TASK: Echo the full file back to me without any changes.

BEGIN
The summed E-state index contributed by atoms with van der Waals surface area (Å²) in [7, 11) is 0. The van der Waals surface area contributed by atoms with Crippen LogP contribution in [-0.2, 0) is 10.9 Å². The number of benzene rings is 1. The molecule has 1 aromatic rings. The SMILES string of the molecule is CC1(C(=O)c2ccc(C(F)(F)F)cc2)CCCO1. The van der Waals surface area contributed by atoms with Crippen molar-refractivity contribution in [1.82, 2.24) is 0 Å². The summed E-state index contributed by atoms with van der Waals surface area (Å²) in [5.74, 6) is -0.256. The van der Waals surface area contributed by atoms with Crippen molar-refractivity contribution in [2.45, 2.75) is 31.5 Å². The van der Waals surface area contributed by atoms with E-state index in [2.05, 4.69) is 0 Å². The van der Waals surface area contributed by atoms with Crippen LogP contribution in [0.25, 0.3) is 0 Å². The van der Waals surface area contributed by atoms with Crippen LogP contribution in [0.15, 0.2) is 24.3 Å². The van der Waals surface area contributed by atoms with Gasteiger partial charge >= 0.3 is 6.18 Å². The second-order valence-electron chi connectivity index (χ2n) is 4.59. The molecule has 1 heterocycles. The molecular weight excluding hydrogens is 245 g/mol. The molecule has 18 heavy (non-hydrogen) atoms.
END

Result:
The summed E-state index contributed by atoms with van der Waals surface area (Å²) in [7, 11) is 0. The van der Waals surface area contributed by atoms with Crippen LogP contribution in [-0.2, 0) is 10.9 Å². The number of benzene rings is 1. The molecule has 1 aromatic rings. The SMILES string of the molecule is CC1(C(=O)c2ccc(C(F)(F)F)cc2)CCCO1. The van der Waals surface area contributed by atoms with Crippen molar-refractivity contribution in [1.82, 2.24) is 0 Å². The summed E-state index contributed by atoms with van der Waals surface area (Å²) in [5.74, 6) is -0.256. The van der Waals surface area contributed by atoms with Crippen molar-refractivity contribution in [2.45, 2.75) is 31.5 Å². The van der Waals surface area contributed by atoms with E-state index in [2.05, 4.69) is 0 Å². The van der Waals surface area contributed by atoms with Crippen LogP contribution in [0.25, 0.3) is 0 Å². The van der Waals surface area contributed by atoms with Crippen LogP contribution in [0.15, 0.2) is 24.3 Å². The van der Waals surface area contributed by atoms with Gasteiger partial charge >= 0.3 is 6.18 Å². The second-order valence-electron chi connectivity index (χ2n) is 4.59. The molecule has 1 heterocycles. The molecular weight excluding hydrogens is 245 g/mol. The molecule has 18 heavy (non-hydrogen) atoms.